I second Marc's observations about the keyless go system. Isn't one of the main points in the advertisements that spaceships don't need keys? Well, I guess you don't need a key to start it, but you can't get into the car without pulling out the fob and hitting unlock. Ok, so there is an "invisible" keypad on the B-pillar. As far as I'm concerned, it lives up to its name: I couldn't find it at all. And the all-black fob is impossible to decipher at night. I had to hold it under the mirror lights to see which button locked the car when I got home last night. If Lincoln is going to use this system, it needs to put a little button on the handle that allows you to lock or unlock the doors easily.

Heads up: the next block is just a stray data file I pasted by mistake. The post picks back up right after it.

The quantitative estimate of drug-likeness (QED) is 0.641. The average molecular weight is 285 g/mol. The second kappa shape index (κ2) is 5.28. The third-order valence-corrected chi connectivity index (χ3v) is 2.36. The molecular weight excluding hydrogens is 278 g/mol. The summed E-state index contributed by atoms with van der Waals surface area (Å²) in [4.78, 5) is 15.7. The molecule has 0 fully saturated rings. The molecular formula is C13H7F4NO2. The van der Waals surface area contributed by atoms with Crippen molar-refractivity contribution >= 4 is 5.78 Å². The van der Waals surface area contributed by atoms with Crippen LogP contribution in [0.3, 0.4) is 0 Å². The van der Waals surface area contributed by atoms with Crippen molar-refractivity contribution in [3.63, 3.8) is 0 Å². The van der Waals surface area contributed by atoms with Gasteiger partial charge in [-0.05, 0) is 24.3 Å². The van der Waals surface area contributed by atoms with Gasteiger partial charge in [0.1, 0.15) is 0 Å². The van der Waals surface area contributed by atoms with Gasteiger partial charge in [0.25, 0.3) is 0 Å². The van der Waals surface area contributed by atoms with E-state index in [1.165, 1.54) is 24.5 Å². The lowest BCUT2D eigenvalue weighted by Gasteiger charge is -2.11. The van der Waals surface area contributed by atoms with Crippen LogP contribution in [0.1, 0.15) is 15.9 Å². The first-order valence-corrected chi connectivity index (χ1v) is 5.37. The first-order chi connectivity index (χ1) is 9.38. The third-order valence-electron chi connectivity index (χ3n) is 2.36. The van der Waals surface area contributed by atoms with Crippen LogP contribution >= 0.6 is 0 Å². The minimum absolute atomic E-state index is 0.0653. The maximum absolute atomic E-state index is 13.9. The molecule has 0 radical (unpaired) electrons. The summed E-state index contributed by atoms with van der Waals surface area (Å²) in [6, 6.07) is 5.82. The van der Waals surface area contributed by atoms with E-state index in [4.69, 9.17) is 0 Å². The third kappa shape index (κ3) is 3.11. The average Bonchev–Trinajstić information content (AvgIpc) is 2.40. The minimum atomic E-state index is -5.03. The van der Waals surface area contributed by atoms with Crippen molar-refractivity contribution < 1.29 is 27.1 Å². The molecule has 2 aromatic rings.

The interior of the MKS is very impressive, even more so if you've spent time behind the wheel of a Ford Taurus. The materials feel much more luxurious and the new infotainment system both looks good and works well. Still, it leaves a lot to be desired if you've spent time in any of the real luxury sedans in this class. For people just looking for a comfortable, quiet commuter, this MKS will be more than adequate.
Fuel economy is pretty depressing for a sedan. I know the car has all-wheel drive, but 16/23 mpg is nothing to brag about, especially when you have less than 300 hp. I didn't find the 3.7-liter V-6 to be very inspiring. It certainly moves the car down the road well enough, but I couldn't recommend this car to anyone until the EcoBoost engine (with turbocharging and direct injection) is available next spring. Perhaps EcoBoost won't be as great as I'm imagining, but I have a feeling all the people who rushed out to buy an MKS will wish they waited for the EcoBoost after it becomes an option next year.
Phil Floraday, Senior Online Editor